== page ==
As for the increase in mystery-inspired taglines, I think it’s a sign of the times. When I was trying to publish my first cozy, I received a note from an agent who told me that, “the days of cozies is coming to an end.” He went on to predict that the genre would be “all but dead” in five years (this was ten years ago).  I’m obviously no expert, but I think A.) He has the same problem that resulted the appendix scare for my youngest (give it a second) and B) When the world is at it’s craziest, mysteries are at their most popular.  Dame Agatha’s popularity was at its zenith during some of the worst periods in recent history. Why? Because when evil rears its head, most want to escape into a world of order and sense. They want to lose themselves in a place where justice, fairness, and goodness ultimately win the day. Take ten minutes and watch the news today - now’s that’s a Pandora’s Box -  and, I’ll happily pick up any book that promises me a respite from all of it.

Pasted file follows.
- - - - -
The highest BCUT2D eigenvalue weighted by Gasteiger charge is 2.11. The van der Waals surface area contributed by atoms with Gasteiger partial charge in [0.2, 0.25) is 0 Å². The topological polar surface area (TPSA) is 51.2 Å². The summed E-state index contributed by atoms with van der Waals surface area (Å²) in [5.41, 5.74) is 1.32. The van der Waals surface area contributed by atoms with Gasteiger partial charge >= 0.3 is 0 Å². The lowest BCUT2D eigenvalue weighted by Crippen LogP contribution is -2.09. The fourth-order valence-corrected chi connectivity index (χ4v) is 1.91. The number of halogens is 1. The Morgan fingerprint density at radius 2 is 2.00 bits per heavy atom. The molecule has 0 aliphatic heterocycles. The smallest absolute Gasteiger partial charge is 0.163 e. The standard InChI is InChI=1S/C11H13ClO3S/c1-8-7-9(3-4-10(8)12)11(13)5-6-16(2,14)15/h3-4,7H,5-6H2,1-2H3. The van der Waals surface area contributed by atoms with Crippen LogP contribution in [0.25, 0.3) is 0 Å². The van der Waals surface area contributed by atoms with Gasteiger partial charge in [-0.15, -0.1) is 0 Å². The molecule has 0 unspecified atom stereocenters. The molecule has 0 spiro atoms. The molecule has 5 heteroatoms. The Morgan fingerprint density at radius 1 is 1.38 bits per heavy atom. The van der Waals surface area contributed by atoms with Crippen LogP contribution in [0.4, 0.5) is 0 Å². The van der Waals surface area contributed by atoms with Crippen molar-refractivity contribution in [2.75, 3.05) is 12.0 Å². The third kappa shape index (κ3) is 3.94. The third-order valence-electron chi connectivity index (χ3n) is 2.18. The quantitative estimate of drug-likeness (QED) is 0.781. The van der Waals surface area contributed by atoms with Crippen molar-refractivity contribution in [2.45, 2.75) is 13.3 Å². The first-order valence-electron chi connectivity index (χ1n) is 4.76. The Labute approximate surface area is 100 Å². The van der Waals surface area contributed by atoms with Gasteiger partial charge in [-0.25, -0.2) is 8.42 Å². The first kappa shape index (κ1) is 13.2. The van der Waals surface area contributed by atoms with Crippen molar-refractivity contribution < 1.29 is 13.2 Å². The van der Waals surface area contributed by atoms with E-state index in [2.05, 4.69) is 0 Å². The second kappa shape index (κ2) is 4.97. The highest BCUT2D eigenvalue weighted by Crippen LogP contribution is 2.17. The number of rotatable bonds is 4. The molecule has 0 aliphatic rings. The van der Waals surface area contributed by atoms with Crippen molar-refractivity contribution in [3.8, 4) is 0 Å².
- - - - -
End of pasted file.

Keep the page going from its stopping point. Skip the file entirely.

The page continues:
A mystery? A nail biter? No. It's just a BLUE DRESS!





Tuesday, March 3, 2015

Literary Diversions

By R.J. Harlick

"Have you noticed that the jacket blurb for a lot of literary novels has been saying "a great mystery" or "a nail-biting thriller" recently? As a mystery writer, what do you think is going on? And also, what non-genre novel do *you* think is a great mystery?"

I imagine it’s a simple matter of economics. Mysteries sell. Literary fiction not so much unless a book has won an award, like a recent winner of a big Canadian literary prize, which had only sold a few hundred books prior to winning. Every once and awhile someone does a report on reading habits and mysteries are invariably at the top. So maybe a publisher is hoping by adding the words ‘a great mystery’ in the jacket blurb they will sell a few more books. But I suppose I am being a bit cynical.